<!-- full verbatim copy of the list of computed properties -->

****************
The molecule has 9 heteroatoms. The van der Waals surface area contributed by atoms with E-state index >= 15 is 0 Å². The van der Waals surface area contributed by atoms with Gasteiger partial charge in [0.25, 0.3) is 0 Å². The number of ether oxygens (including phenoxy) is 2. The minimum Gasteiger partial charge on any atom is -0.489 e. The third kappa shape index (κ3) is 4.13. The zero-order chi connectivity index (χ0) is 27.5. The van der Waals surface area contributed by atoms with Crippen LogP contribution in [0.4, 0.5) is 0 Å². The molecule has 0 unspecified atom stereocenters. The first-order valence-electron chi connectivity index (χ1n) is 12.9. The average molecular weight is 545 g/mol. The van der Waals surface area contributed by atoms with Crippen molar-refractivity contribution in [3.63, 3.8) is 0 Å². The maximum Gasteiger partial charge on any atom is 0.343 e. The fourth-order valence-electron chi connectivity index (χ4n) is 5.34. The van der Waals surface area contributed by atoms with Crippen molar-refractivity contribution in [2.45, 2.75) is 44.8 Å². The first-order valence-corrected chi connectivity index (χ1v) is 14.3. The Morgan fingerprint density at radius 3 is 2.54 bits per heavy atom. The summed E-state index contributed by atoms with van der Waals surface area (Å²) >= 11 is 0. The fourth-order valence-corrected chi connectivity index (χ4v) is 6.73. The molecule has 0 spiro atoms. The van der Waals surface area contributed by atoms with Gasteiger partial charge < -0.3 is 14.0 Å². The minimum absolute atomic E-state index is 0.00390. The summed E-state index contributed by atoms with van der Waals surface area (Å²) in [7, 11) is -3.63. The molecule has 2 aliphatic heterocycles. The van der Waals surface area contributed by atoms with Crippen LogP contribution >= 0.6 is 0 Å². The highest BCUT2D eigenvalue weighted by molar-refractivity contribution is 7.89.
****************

The molecule has 9 heteroatoms. The van der Waals surface area contributed by atoms with E-state index >= 15 is 0 Å². The van der Waals surface area contributed by atoms with Gasteiger partial charge in [0.25, 0.3) is 0 Å². The number of ether oxygens (including phenoxy) is 2. The minimum Gasteiger partial charge on any atom is -0.489 e. The third kappa shape index (κ3) is 4.13. The zero-order chi connectivity index (χ0) is 27.5. The van der Waals surface area contributed by atoms with Crippen LogP contribution in [0.4, 0.5) is 0 Å². The molecule has 0 unspecified atom stereocenters. The first-order valence-electron chi connectivity index (χ1n) is 12.9. The average molecular weight is 545 g/mol. The van der Waals surface area contributed by atoms with Crippen molar-refractivity contribution in [3.63, 3.8) is 0 Å². The maximum Gasteiger partial charge on any atom is 0.343 e. The fourth-order valence-electron chi connectivity index (χ4n) is 5.34. The van der Waals surface area contributed by atoms with Crippen molar-refractivity contribution in [2.45, 2.75) is 44.8 Å². The first-order valence-corrected chi connectivity index (χ1v) is 14.3. The Morgan fingerprint density at radius 3 is 2.54 bits per heavy atom. The summed E-state index contributed by atoms with van der Waals surface area (Å²) >= 11 is 0. The fourth-order valence-corrected chi connectivity index (χ4v) is 6.73. The molecule has 0 spiro atoms. The van der Waals surface area contributed by atoms with Gasteiger partial charge < -0.3 is 14.0 Å². The minimum absolute atomic E-state index is 0.00390. The summed E-state index contributed by atoms with van der Waals surface area (Å²) in [7, 11) is -3.63. The molecule has 2 aliphatic heterocycles. The van der Waals surface area contributed by atoms with Crippen LogP contribution >= 0.6 is 0 Å². The highest BCUT2D eigenvalue weighted by molar-refractivity contribution is 7.89.